Will someone please explain to me why when
you buy a package with two pieces, they're
never the same size?

Reduce the heat, add the butter and let it melt. Add the shallots, thyme and a half tsp of salt and cook over medium-low heat until the shallots are soft. 



Add the garlic and flour and cook for about a minute.



Add the wine, scrape the pan to gather up all those tasty bits that stuck to it, and whisk until there are no lumps. Cook for about a minute longer, until the sauce is thickened. Add the broth and stir.

Return the chicken and any juices from it to the pan, dunk both sides in the sauce, cover and cook until the chicken is done [yanno, you can use a meat thermometer, or you can poke it to see how springy it is, but chicken breasts vary so widely in size that there’s no single right cooking time. Just make sure it’s not pink in the middle.]. Remove the chicken to a serving platter and keep warm while you finish the sauce.


Add the cream to the sauce in the skillet, turn the heat up to medium-high and cook until the sauce thickens. Remove from the heat and add the lemon juice. Taste and add salt and pepper if you like. Stir in the parsley. 



Pour the sauce over the chicken pieces and serve with rice (or a carb of your choice). To quote the immortal and pragmatic Julia Child, “Bon appetit!”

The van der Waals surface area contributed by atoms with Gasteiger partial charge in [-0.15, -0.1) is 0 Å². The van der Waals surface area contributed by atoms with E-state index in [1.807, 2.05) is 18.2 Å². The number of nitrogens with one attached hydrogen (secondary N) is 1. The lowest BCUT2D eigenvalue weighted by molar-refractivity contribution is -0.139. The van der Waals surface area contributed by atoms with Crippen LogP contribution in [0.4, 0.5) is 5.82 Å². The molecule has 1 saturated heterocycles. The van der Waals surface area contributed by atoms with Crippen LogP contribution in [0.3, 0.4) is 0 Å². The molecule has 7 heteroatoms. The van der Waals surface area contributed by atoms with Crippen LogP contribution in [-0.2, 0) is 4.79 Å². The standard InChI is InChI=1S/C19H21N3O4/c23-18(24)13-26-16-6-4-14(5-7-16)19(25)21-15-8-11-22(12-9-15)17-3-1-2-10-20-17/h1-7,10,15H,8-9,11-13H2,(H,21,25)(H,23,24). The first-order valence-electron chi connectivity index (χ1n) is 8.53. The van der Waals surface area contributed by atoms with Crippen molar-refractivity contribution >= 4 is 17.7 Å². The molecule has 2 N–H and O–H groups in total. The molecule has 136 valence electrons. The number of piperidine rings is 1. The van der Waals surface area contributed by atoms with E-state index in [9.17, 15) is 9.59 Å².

Looks a bit messy but it tastes good!


Cruel Winter (County Cork #5), coming in less than two months!

You may have noticed that Maura Donovan doesn't cook. But her young barmaid Rose does, and when a group of people get snowed in overnight at Maura's pub, Sullivan's in Leap, Rose dusts off the old kitchen in the back and feeds the crowd!

(And yes, it snowed in County Cork this month. It happens!)

Available for pre-order at Amazon and Barnes & Noble

www.sheilaconnolly.com

Tuesday, May 24, 2016

Why City Chicken has No Chicken: A New Look at a Century-Old Recipe by Cleo Coyle

Behold the "mock drumstick" of our (baked not fried)
City Chicken, smothered in a delicious pan gravy.
A century-old recipe bringing comfort food joy...


One hundred years ago, when you couldn't afford real chicken, "City Chicken" was a tasty alternative, a way to enjoy mock fried chicken drumsticks using meat scraps (pork, beef, veal) from the butcher. 

Different regions have their own take on this dish. Some deep fry the mock drumsticks, others have no breading. My 
husband's mother prepared it, "Pittsburgh style"breaded, sautéed, baked, and served with pan gravy, which is the very recipe I'm sharing with you today. 

Our longtime followers may recall my sharing this recipe a few years ago. I thought it would be fun to share again for our new followers and readers. AND since my husband (and partner in crime writing) has been craving it lately, I thought it was about time I aided and abetted his desire to...